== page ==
THE 1981 FALL FACULTY Workshops of the University of Michigan's Institute of Continuing Legal Education are being held in Ann Arbor on six Saturday mornings from 9 to 11 and cover such subjects as commercial contract litigation and estate planning. The cost is $300, but all expenses connected with the workshop, including transportation and lodging, are of course tax deductible. The six Saturdays, incidentally, happen to coincide with Michigan's home football games with Notre Dame, Navy, Iowa, Northwestern, Illinois and Ohio State.

If you have been in doubt about the kind of people who are being helped by the administration's economic policies, consider an advertisement that recently appeared in a San Diego newspaper. There is a photograph of a man with a big smile pointing proudly at his new possession and saying: "Reagan's new tax law enabled me to buy my own airplane." The ad, for Western Sun Aviation, continues: "Thanks to the new tax law . . . I have my own plane . . . I paid for it, with tax dollars! . . . and I've virtually eliminated my taxes for 1981."

Not long ago, in the course of an interview with Hedley Donovan of Fortune, Ronald Reagan said that "business leaders are probably a better indicator than are people on Broadway -- Broadway, that's a Freudian slip, isn't it? -- on Wall Street."

Reagan is the first president since John Kennedy to have a decent sense of humor, and for that we should all be grateful. But I'm not sure we should be grateful for his background in show business. In fact, I think that background has a lot to do with his main weakness -- laziness.A president need not be the kind of workaholic that Jimmy Carter was, but he does need to do his homework well enough to be able to cross-examine his subordinates on the programs they advocate. This Reagan clearly failed to do in the case of the Pentagon budget.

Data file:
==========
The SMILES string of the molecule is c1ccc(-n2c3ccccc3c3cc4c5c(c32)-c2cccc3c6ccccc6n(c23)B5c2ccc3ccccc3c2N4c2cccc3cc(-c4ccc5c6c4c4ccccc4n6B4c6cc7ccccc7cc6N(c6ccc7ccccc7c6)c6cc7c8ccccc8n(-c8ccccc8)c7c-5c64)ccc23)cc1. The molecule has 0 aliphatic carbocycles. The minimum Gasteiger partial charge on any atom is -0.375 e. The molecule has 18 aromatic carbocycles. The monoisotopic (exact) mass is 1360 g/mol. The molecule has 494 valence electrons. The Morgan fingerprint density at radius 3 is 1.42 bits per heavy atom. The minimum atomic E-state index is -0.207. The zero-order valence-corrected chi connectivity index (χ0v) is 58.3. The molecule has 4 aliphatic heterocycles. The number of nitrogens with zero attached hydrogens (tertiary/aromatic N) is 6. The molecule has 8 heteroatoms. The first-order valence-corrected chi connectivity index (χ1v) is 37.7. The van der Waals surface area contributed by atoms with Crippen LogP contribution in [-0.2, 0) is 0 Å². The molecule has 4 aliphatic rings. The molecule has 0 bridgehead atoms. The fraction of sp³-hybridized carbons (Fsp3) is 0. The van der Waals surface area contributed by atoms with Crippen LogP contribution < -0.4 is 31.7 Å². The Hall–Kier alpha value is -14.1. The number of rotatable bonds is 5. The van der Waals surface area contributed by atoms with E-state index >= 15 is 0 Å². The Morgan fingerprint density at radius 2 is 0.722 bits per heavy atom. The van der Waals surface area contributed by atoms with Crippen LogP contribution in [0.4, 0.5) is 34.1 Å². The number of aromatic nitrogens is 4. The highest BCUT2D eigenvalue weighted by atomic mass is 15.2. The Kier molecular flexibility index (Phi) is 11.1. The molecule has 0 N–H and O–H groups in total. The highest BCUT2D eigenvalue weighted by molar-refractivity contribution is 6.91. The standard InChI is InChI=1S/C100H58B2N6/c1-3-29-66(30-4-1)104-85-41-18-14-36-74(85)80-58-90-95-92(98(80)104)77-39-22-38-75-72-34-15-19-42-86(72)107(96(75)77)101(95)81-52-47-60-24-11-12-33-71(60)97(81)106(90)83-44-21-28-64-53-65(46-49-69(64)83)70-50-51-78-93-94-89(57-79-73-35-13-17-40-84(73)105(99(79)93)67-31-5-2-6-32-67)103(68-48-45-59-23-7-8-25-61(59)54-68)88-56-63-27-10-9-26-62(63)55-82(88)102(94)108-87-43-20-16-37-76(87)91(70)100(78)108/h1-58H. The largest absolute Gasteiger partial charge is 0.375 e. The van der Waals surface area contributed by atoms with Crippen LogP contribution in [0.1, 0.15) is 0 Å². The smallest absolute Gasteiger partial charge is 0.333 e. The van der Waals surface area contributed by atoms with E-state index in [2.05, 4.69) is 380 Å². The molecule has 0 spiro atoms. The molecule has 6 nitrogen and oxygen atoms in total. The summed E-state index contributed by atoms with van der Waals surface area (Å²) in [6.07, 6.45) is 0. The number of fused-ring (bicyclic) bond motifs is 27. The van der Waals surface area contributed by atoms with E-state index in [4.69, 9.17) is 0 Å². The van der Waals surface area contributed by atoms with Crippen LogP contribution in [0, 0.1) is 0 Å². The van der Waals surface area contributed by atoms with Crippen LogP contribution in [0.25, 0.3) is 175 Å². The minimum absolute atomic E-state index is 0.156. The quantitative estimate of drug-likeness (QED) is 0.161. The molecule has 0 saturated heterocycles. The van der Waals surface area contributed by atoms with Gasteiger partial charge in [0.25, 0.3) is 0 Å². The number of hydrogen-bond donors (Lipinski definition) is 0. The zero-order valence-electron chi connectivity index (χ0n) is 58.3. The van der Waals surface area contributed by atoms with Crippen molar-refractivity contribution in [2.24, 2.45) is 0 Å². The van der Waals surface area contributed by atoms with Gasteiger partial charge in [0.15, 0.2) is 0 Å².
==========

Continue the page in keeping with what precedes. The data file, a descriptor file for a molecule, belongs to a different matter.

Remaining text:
Reagan has spent most of his life not having to do homework. For a movie actor, a hard day consists of learning a handful of lines, spending a few minutes before the camera and devoting the rest of the day to sitting around shooting the breeze with cast and crew while scenes are set, lights adjusted and cameras focused.

By failing to take advantage of his opportunity to cut the defense budget, Reagan missed his "China opening." Just as Nixon used his anticommunist credentials to get away with resuming relations with China, Reagan could have used his pro-defense reputation to give conservative credibility to sensible reduction of the Pentagon's budget.

Have you ever heard of Los Angeles' Century Freeway? If not, you should have, because it has cost federal and state taxpayers $325 million. A little high, you say, but still within reason for a full-fledged freeway. Well, the problem is that it doesn't exist yet -- not one foot of the highway has been built. The money has been spent on law suits, land acquisition, environmental impact studies and on such clear necessities as a project civil rights director, a housing advisory committee and a "corridor advocate." And if the freeway is completed it will cost about $2 billion. Of that sum, 92 percent will be paid by federal taxpayers. How much highway will they buy? Exactly 17.3 miles.

Of the many kinds of snobbery in America, surely the most enduring has been the one based on name. Since the early 19th century, success in such fields as the clergy, academic administration and the Foreign Service has often seemed to be largely if not entirely dependent on having a name like Henry Wadsworth Longfellow.

Take the case of Winston Lord. When I first read a dozen or so years ago that someone of that name had joined Henry Kissinger's staff, I said, "Someday that young man will be president of the Council on Foreign Relations." And of course it has come to pass. For all I know, Lord may be the wisest and most charming of men, but it is my firm belief that, even if he had been the stupidest of slobs, his name alone would have proved irresistible to the foreign policy establishment.